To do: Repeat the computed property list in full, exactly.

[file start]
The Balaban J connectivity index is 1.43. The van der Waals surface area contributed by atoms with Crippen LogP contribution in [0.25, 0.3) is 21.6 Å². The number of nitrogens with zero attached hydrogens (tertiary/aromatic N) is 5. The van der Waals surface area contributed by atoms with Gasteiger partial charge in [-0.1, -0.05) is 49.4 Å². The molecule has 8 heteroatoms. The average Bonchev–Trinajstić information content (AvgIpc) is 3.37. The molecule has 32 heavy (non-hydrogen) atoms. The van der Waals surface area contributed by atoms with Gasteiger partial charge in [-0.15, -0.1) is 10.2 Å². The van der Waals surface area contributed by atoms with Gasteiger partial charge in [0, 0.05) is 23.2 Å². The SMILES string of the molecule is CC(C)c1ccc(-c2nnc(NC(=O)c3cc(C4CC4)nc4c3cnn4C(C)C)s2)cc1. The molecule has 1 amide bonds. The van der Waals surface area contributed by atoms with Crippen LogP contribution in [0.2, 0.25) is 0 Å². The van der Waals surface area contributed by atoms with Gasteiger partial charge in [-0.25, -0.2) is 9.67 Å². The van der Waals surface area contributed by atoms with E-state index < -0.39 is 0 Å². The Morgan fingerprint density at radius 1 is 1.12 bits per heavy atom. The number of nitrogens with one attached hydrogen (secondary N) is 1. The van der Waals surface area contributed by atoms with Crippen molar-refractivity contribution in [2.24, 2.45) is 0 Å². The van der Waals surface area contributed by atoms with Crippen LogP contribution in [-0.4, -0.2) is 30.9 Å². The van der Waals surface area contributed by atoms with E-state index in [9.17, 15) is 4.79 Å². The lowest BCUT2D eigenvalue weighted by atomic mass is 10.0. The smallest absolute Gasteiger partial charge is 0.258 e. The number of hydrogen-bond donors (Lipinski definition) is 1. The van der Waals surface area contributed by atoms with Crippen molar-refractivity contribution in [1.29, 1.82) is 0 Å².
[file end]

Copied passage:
The Balaban J connectivity index is 1.43. The van der Waals surface area contributed by atoms with Crippen LogP contribution in [0.25, 0.3) is 21.6 Å². The number of nitrogens with zero attached hydrogens (tertiary/aromatic N) is 5. The van der Waals surface area contributed by atoms with Gasteiger partial charge in [-0.1, -0.05) is 49.4 Å². The molecule has 8 heteroatoms. The average Bonchev–Trinajstić information content (AvgIpc) is 3.37. The molecule has 32 heavy (non-hydrogen) atoms. The van der Waals surface area contributed by atoms with Gasteiger partial charge in [-0.15, -0.1) is 10.2 Å². The van der Waals surface area contributed by atoms with Gasteiger partial charge in [0, 0.05) is 23.2 Å². The SMILES string of the molecule is CC(C)c1ccc(-c2nnc(NC(=O)c3cc(C4CC4)nc4c3cnn4C(C)C)s2)cc1. The molecule has 1 amide bonds. The van der Waals surface area contributed by atoms with Crippen LogP contribution in [0.2, 0.25) is 0 Å². The van der Waals surface area contributed by atoms with Gasteiger partial charge in [-0.25, -0.2) is 9.67 Å². The van der Waals surface area contributed by atoms with E-state index < -0.39 is 0 Å². The Morgan fingerprint density at radius 1 is 1.12 bits per heavy atom. The number of nitrogens with one attached hydrogen (secondary N) is 1. The van der Waals surface area contributed by atoms with Crippen molar-refractivity contribution in [2.24, 2.45) is 0 Å². The van der Waals surface area contributed by atoms with Crippen LogP contribution in [-0.4, -0.2) is 30.9 Å². The van der Waals surface area contributed by atoms with E-state index in [9.17, 15) is 4.79 Å². The lowest BCUT2D eigenvalue weighted by atomic mass is 10.0. The smallest absolute Gasteiger partial charge is 0.258 e. The number of hydrogen-bond donors (Lipinski definition) is 1. The van der Waals surface area contributed by atoms with Crippen molar-refractivity contribution in [1.29, 1.82) is 0 Å².